Social work academic Ian Hyslop has also raised concerns with mandatory reporting and has cautioned that Child protection must not return to punitive, racist approaches writing:
"Over the past 30 years we have swung between these poles of intervention in child protection practice. We cannot afford a knee-jerk reaction to Malachi’s death - redesigning the system with only the tragedy of this case in mind - because there are too many negative consequences."
Voyce - Whakarongo Mai Chief Executive Tracie Shipton spoke to RNZ about the report saying she was 'underwhelmed' by Dame Poutasi's report. She highlighted that when reading the report, it stood out to her that "...nobody spoke to him [Malachi] and nobody took seriously the whānau's voice."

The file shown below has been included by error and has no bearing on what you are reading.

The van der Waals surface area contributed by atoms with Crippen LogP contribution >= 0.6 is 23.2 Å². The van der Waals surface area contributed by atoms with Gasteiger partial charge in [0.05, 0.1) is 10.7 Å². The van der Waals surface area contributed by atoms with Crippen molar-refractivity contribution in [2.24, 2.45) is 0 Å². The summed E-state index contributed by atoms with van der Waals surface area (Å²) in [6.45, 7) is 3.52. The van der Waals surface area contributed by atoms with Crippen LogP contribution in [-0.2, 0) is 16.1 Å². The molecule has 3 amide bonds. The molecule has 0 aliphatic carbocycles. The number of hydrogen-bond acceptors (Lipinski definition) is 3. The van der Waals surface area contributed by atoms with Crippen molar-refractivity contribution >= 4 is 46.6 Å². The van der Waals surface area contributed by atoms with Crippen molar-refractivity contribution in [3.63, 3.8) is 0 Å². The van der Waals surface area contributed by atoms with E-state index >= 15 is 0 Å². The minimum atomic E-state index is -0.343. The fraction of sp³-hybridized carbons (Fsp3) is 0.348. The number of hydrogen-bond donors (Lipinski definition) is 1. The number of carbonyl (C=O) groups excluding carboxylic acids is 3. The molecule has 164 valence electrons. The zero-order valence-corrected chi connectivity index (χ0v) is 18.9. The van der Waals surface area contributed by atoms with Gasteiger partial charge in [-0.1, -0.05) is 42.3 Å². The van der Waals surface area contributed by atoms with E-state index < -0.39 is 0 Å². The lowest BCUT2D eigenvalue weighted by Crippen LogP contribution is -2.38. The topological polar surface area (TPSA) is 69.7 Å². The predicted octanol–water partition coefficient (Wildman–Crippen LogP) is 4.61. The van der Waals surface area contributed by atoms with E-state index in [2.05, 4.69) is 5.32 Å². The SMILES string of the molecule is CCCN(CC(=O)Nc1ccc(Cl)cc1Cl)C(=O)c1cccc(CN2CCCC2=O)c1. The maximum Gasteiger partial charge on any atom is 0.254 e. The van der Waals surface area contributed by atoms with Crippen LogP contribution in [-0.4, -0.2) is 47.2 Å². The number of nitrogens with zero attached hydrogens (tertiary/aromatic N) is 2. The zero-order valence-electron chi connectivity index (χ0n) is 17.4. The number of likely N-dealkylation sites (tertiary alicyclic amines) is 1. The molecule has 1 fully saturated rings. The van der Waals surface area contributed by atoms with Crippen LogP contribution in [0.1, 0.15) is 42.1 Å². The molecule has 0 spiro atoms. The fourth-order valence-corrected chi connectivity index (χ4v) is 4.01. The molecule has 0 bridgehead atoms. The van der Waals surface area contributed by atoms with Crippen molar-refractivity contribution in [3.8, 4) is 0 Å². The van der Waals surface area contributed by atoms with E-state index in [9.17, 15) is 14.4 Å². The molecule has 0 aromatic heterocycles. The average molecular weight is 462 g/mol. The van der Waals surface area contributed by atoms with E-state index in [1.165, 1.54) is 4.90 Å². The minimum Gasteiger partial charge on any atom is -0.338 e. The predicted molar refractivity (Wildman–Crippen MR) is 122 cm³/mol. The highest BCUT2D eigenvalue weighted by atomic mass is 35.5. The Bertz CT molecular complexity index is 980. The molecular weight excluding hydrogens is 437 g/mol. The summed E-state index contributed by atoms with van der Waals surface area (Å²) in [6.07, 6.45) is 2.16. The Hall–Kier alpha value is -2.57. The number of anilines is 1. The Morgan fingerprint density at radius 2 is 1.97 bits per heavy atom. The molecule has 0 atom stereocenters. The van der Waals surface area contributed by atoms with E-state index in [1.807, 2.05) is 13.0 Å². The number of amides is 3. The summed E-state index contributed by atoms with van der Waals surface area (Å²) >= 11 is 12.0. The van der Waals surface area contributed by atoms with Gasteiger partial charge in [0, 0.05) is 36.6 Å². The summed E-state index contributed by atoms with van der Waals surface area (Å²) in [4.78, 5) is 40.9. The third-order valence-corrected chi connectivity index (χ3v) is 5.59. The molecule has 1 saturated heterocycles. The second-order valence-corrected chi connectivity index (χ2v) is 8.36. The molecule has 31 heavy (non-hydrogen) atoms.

Pillars - Ka Pou Whakahou Senior Mentoring Coordinator Corrina Thompson calls for increased support for children of incarcerated parents, raised concern about mandatory reporting saying
“…however Oranga Tamariki have proven with the tragic case of Malachi that a mandatory report was not necessarily enough, it wasn't enough to protect Malachi. And what we are advocating for is a more wraparound approach that includes a wider village of organisations, preferably those who already know the whānau where there is trust already established. We think that Oranga Tamariki may be part of the answer, but we do not believe it's the full answer on it.”
In an article for E-Tangata, Fitzmaurice-Brown argues that "a narrow focus on individual children is causing more harm than good from a Māori perspective", and that a commitment to decolonisation is needed to shift the system: